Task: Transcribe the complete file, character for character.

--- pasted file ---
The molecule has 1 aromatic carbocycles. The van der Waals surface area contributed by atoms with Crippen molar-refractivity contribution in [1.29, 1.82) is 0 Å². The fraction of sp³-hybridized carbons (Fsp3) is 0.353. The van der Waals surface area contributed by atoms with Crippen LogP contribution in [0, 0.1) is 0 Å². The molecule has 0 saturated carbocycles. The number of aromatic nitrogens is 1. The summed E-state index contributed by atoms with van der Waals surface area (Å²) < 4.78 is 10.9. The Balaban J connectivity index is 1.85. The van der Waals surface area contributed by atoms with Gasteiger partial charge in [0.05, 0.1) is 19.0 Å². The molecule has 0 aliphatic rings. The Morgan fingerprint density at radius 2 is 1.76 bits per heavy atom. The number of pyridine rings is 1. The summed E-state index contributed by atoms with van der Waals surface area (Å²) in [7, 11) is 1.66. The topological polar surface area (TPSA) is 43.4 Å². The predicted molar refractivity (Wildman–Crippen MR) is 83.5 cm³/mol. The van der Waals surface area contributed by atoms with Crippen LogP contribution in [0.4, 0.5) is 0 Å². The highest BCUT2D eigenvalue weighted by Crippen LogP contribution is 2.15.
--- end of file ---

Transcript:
The molecule has 1 aromatic carbocycles. The van der Waals surface area contributed by atoms with Crippen molar-refractivity contribution in [1.29, 1.82) is 0 Å². The fraction of sp³-hybridized carbons (Fsp3) is 0.353. The van der Waals surface area contributed by atoms with Crippen LogP contribution in [0, 0.1) is 0 Å². The molecule has 0 saturated carbocycles. The number of aromatic nitrogens is 1. The summed E-state index contributed by atoms with van der Waals surface area (Å²) < 4.78 is 10.9. The Balaban J connectivity index is 1.85. The van der Waals surface area contributed by atoms with Gasteiger partial charge in [0.05, 0.1) is 19.0 Å². The molecule has 0 aliphatic rings. The Morgan fingerprint density at radius 2 is 1.76 bits per heavy atom. The number of pyridine rings is 1. The summed E-state index contributed by atoms with van der Waals surface area (Å²) in [7, 11) is 1.66. The topological polar surface area (TPSA) is 43.4 Å². The predicted molar refractivity (Wildman–Crippen MR) is 83.5 cm³/mol. The van der Waals surface area contributed by atoms with Crippen LogP contribution in [0.4, 0.5) is 0 Å². The highest BCUT2D eigenvalue weighted by Crippen LogP contribution is 2.15.